Dehnavi has repeatedly advised women to never reject a husband’s sexual advances. “The Prophet Muhammad has said that women must respond to men even if they are riding a camel,” he said in one recorded lecture. “Of course, some of you might want to point out that there are no camels in the city. My answer is: forget about the camel — you have cars!”
To attend one of Dehnavi’s talks around the country, couples pay 20,000 tomans (around $7.50). Speaking about his most recent lecture, “The Art of Making Love,” held at the Noor Cultural Center in Qom, he said, “I emphasize that only married people be present, not teenagers. I must add that our goal is not to promote promiscuity. We felt it was our duty. A 53-year-old cleric with a 29-year old daughter can’t have bad intentions. I have two grandchildren and I have no intention of promoting promiscuity. My goal is to elevate religious culture and the quality of life.”
Promoting a Baby Boom
In recent years, Iran’s Shia clerics have paid more attention to the concept of “quality of life,” stemming from a speech given by the Supreme Leader Ayatollah Khamenei three years ago. Khamenei raised the importance of marriage in Iranian society, and said that there must be proper guidance, or divorce numbers would increase. Dehnavi has taken it further, suggesting that the government make it easier to get married, something that will be of interest to the regime, which has called for measures to be taken to boost population growth.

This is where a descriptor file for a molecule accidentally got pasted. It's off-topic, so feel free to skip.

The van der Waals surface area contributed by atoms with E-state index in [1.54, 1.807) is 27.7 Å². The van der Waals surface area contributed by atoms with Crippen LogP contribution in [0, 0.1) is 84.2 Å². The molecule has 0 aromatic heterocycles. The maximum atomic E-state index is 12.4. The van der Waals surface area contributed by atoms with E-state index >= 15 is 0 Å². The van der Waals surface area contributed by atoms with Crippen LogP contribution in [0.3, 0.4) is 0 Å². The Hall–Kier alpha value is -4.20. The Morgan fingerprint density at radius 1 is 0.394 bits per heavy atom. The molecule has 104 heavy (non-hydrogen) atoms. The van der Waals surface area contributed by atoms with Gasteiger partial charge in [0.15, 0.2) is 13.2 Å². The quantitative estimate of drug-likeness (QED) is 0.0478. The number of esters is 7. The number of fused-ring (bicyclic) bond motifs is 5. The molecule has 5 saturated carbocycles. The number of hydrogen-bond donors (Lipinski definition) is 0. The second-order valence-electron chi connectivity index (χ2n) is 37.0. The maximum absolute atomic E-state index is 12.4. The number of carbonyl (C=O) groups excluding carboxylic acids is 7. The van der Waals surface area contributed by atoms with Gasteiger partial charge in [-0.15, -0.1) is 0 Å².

Despite this, clerics have avoided talking about it in too much detail — apart from Hossein Dehnavi, who is defiant when challenged. “They tell me that I should be ashamed of myself,” he told his Qom audience. “What is shameful about what I say? These are the words of the religion and the prophet and I discuss them with good intentions. God, you are my witness that our goal is to elevate the quality of life for married people in this country.”
Dehnavi has expressed even loftier goals for improving quality of life. He argues that, until all Muslims adopt a lifestyle more in line with the 12th Imam, Mohammad al-Mahdi, the Imam will not re-emerge to bring peace and justice to the world, as Shias believe he will. Promoting this lifestyle has been central to seminary teaching in Iran for at least a decade. And though Dehnavi’s philosophy seems complicated, he suggests, it is simple. Perfecting the art of lovemaking leads to bigger families with strong Shia values and, ultimately, peace on earth.